Northumberland social care staff 'struggling to get coronavirus tests', study finds

Social care staff in rural areas are facing significant barriers to Covid-19 testing, according to a study of the pandemic’s impact on rural councils.

By Ben O'Connell
Friday, 18th September 2020, 7:24 pm
There are concerns social care staff are struggling to access covid tests in Northumberland.
There are concerns social care staff are struggling to access covid tests in Northumberland.

Seven in ten of those questioned by the Rural Services Network (RSN), of which Northumberland County Council is a member, warned that social care workers in their local authority area were having to travel at least half an hour by car to access their nearest testing facility, with nearly a quarter having to travel up to an hour.

The consultation, which examined the experiences of council officers or elected members in 20 predominantly rural councils across England, found that four in five rural social-care workers lacked adequate access to testing.

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The same proportion (81%) said that social care service users in their area had faced similar problems.

As seen across England, there were specific challenges over access to sufficient PPE for rural care workers – three quarters struggled with this, while two thirds reported that uncertainty over Government guidance was a specific challenge.

Prior research has found that less public funding is directed towards rural residents than in urban areas, despite the higher cost of providing social-care services in more remote towns and villages.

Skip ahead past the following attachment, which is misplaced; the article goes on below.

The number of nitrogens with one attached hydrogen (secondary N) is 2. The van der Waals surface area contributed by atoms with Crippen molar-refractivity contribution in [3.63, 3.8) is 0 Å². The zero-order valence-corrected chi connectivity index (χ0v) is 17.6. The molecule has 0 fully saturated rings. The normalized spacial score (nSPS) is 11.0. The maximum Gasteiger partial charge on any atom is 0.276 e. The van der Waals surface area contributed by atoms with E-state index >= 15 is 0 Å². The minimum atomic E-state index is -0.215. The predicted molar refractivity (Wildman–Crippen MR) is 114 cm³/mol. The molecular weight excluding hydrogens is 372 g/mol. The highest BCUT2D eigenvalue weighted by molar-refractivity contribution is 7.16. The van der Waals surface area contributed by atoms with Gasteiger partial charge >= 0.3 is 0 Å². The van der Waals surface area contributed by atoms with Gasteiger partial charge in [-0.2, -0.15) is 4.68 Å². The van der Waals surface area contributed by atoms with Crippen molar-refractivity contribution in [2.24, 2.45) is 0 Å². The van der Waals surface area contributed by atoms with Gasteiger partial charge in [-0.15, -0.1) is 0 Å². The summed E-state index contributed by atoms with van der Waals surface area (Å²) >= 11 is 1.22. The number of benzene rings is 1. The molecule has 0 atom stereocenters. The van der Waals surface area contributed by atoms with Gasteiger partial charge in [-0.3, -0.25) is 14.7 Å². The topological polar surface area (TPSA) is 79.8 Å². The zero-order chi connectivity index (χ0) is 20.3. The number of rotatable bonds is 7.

In 2020-21, the average predominantly urban resident will attract £40 per head in Improved Better Care Funding, £7 per head more than rural residents per head (£33).

Graham Biggs, the RSN’s chief executive, said: “The findings of this survey are very worrying.

“The Government, as a matter of extreme urgency, should complete its Fair Funding Review and implement it for 2021-22.

“This is essential to help level up the provision of social-care services in rural areas, taking full account of their delivery cost in more sparsely-populated areas.

“This would also enable improved or more consistent engagement with and commissioning of ‘low-level’ support services for vulnerable rural residents, which are typically delivered locally by voluntary and community sector organisations.

“In the meantime, additional government funding for rural councils to meet service needs and the costs associated with the pandemic is urgently needed if the worries expressed in this survey are to be countered.”

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